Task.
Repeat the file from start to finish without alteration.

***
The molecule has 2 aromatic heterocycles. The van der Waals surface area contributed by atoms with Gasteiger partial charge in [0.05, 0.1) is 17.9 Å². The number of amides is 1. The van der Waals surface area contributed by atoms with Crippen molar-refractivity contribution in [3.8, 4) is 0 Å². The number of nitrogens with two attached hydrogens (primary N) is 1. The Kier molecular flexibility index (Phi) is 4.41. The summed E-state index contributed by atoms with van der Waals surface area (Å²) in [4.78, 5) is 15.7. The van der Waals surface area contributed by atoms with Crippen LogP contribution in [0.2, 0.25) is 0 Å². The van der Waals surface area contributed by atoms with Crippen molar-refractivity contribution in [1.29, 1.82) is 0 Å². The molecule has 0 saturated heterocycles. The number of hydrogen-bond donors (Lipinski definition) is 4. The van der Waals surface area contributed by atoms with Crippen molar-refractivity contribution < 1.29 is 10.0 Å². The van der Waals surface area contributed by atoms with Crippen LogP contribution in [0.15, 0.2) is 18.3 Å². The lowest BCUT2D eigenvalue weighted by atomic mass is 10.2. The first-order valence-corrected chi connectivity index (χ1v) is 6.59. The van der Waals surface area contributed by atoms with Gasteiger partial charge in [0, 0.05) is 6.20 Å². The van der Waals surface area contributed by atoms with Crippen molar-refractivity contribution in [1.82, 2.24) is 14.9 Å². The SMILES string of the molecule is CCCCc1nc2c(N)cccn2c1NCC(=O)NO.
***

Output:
The molecule has 2 aromatic heterocycles. The van der Waals surface area contributed by atoms with Gasteiger partial charge in [0.05, 0.1) is 17.9 Å². The number of amides is 1. The van der Waals surface area contributed by atoms with Crippen molar-refractivity contribution in [3.8, 4) is 0 Å². The number of nitrogens with two attached hydrogens (primary N) is 1. The Kier molecular flexibility index (Phi) is 4.41. The summed E-state index contributed by atoms with van der Waals surface area (Å²) in [4.78, 5) is 15.7. The van der Waals surface area contributed by atoms with Crippen LogP contribution in [0.2, 0.25) is 0 Å². The van der Waals surface area contributed by atoms with Crippen molar-refractivity contribution in [1.29, 1.82) is 0 Å². The molecule has 0 saturated heterocycles. The number of hydrogen-bond donors (Lipinski definition) is 4. The van der Waals surface area contributed by atoms with Crippen molar-refractivity contribution < 1.29 is 10.0 Å². The van der Waals surface area contributed by atoms with Crippen LogP contribution in [0.15, 0.2) is 18.3 Å². The lowest BCUT2D eigenvalue weighted by atomic mass is 10.2. The first-order valence-corrected chi connectivity index (χ1v) is 6.59. The van der Waals surface area contributed by atoms with Gasteiger partial charge in [0, 0.05) is 6.20 Å². The van der Waals surface area contributed by atoms with Crippen molar-refractivity contribution in [1.82, 2.24) is 14.9 Å². The SMILES string of the molecule is CCCCc1nc2c(N)cccn2c1NCC(=O)NO.